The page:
Nor does he hestitate what to do with his opponents. He consigns them to perdition without mercy. “Arminianism,” the creed of Wesley, and a whole host of pious and learned men, “will sink back to its birth-place in the pit.” And in one of his sermons he draws a picture of a whole parish howling after a poor parson in hell because he had preached the efficacy of good works. “You advised me,” he makes one of the parishoners say “to do such and such good works. I went and did them, and I am damned“
Mr Spurgeon’s manner in the pulpit is not to be commended. His manner of praying is to our mind shocking. Most ministers when they pray, kneel down and cover their faces; but Mr Spurgeon stands up, stretches his hands out above his head, and fixing his eyes upon the ceiling, as if he saw someone up there to whom he was speaking, halloos at the top of his voice in the most irreverent and familiar manner. That this is all affectation we cannot doubt for a moment, for it is quite impossible to suppose that a man’s devotional feelings would impel him to assume this ridiculous attitude. Mr Spurgeon’s prayers are to us the most offensive part of the service. “Fantastic tricks” in speaking we can forgive – but “fantastic tricks before High Heaven” in prayer!! Of his manner when preaching there is little to be said; there is the usual amount of gesticulation – sometimes appropriate, and oftentimes not.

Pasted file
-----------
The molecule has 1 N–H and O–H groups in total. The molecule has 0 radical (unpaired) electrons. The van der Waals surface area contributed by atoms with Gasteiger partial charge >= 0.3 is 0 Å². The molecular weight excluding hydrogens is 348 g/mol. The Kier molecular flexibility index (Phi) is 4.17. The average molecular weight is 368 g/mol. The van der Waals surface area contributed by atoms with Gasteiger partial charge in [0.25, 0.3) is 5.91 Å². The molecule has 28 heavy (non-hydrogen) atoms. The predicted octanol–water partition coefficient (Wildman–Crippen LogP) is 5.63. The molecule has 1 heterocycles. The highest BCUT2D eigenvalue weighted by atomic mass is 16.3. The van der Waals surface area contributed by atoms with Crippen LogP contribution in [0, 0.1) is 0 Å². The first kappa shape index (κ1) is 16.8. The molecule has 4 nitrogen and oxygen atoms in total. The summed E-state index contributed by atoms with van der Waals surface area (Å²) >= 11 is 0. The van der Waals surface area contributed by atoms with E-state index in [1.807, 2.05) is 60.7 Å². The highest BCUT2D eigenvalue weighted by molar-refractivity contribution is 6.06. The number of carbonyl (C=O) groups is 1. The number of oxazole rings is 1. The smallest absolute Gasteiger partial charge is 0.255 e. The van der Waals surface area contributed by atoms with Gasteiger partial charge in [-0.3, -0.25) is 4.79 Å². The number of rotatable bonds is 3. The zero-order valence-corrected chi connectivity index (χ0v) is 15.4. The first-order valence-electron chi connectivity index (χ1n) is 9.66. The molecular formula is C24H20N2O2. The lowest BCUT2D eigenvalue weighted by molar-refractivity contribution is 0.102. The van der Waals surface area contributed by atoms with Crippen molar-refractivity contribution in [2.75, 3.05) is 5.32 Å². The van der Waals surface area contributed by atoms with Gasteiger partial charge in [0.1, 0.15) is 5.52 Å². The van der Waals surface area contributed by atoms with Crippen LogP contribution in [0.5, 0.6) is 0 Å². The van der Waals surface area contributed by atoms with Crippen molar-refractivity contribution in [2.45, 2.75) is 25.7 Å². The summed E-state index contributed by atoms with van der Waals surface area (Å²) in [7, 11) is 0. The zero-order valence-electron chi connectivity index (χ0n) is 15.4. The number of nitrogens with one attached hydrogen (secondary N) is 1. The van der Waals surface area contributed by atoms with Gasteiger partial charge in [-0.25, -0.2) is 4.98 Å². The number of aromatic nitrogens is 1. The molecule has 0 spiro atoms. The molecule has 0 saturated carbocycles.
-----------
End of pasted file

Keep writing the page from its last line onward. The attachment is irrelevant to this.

His sermons sometimes remind us of “Billy Dawson,” the noted Methodist Yorkshire farmer, and sometimes of William Huntingdon, the famous antinomian; but he is not equal to either of them in natural ability. The chief characteristic of his preaching, and that which alone makes it attractive, is his coarse, vulgar metaphors. A little while ago, in addressing certain imaginary persons, who affected to think that they could give but little light in the world, he told them “that God would stick them in a saveall, for he loved to burn up His small pieces of candle.” Sometimes he attempts the dramatic style, introducing upon the stage God, Jesus, Gabriel and himself. Now and then he says a good thing, and displays a touch of humour. For example, in a printed sermon, he says “There are some who find unneccessary and absurd fault with the things of this world, and call jewels ‘gaudy toys’ and gold ‘sordid dust’. I have often admired some of my friends when I have heard then talking about gold as ‘sordid dust,’ for I have wondered why they did not give it to the dustman the next time he came round. If they were to do that, I would not mind going round myself for once with the bell.”
But we must stop – we have said enough. There is one excuse for Mr Spurgeon: he is very young – only twenty-two. When he shall be a few years older, he will probably learn that “there are more things in heaven and earth than were dreamt of in his philosophy,” and be less dogmatic and bigoted; and if we mistake not, will wish that much of his strange career and earlier utterances may be forgotten; especially if he shall be made to feel, as he will be, the fickleness of human applause.
Well, there you go. Isn’t hindsight a wonderful thing? Holden Pike quotes from this very news article in his biography of Spurgeon as summative of the type of criticism he received. Of course there were very much more favourable notices given, and many directly contradict this author (who is unknown) – particularly with regard to the young man’s oratory, and ‘genius’.